I came home with some black denim to cover Chris' chair.  I wanted to have something that coordinates with our new dining room chairs which have charcoal gray cloth seats.  Chris' pants rivets scratch the surface of my chairs, so I asked him to use another chair.  He said he didn't mind as long as he had one.  The two chair seats didn't take any time at all to recover with some batting and the fabric.  We missed our workbench that we left at our old house when we used the front stoop to pound the tacks into one chair.  That was cumbersome, so I used my desk for the second one.  Over the weekend, I'll see if I can do the other two chairs that we got years ago at a yard sale.  I'll do another tulip chair and a denim chair since I have plenty of each fabric.

We have a nice weekend planned, and it's going to be a warm start to the summer.  Tomorrow we'll head over to Burlington for a special tour of the Lakeview Cemetery where some Civil War heroes are buried.   We'll be meeting some friends there and get a bite to eat afterwards.  Sunday I'm taking a friend shopping for something to wear at her son's upcoming wedding in California.  And along the way, we'll be grilling and eating salads.  Hope your start to the summer is fun, too!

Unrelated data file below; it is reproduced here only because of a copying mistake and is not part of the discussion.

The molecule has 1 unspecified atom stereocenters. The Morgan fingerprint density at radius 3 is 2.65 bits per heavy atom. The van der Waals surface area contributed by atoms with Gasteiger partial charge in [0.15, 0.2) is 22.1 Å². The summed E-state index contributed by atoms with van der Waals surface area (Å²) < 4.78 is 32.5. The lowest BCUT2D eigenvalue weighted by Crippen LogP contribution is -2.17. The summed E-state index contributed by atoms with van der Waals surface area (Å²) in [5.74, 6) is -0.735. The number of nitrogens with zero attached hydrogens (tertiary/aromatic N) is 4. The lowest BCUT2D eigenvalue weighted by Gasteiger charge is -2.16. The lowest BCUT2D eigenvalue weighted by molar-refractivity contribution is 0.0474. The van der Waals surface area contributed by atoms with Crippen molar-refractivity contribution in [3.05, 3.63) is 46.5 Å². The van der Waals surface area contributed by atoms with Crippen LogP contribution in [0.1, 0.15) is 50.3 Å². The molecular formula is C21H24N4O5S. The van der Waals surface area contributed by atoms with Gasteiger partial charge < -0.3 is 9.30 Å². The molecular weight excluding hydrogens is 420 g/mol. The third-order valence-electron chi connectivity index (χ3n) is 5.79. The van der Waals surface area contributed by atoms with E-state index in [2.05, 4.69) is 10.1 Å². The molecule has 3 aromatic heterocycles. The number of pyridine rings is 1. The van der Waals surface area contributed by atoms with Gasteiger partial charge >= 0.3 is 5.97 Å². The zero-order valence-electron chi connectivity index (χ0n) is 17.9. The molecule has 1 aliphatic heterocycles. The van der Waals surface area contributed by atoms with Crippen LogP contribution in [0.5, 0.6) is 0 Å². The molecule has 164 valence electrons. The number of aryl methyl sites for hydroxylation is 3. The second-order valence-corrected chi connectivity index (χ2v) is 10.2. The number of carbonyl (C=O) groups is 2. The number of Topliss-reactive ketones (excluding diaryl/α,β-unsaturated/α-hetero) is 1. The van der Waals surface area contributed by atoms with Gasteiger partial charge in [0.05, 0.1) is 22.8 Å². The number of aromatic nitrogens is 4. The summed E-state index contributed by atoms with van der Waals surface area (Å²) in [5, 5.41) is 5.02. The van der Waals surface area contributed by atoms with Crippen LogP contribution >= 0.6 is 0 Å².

Monday, May 23, 2016

Definitely spring

Busy times in lovely scenery

Displaying photo 1.JPGDisplaying photo 1.JPGSpring has sprung here, and everything is green.  Saturday, when I was driving down the interstate to Lebanon, NH, for the state quilt guild meeting (yes - over the border for a VT meeting!), all the many shades of green were just amazing.  This is why we endure the frigid winter, ice, and snow - for mid-May through October (perhaps) when we live in the prettiest place on earth.

Our lilacs and crabapples are all in full bloom now, and perennials are starting to come back to life.  It's just an amazing riot of color everywhere.  Thursday, we met Pauline and Bob at the Grand Isle ferry and drove up near Lake Placid, NY, to visit John Brown's grave at North Elba.

It's a quiet spot with his grave marked by a large rock pushed up by the Ice Age.  The cabin where he only lived a few months with his second wife Mary has been restored.  This photo was taken from the barn near a pond, and you can see the ski jump, one of many, that makes Lake Placid so important in the Adirondacks.   We had a delicious lunch in Lake Placid village which is full of little gift shops and touristy restaurants.  It was a treat of a day.

Wednesday, I went up to Stowe for the annual library conference, and Saturday was the aforementioned state quilt guild trip over the border.  More opportunities for oohing and aahing!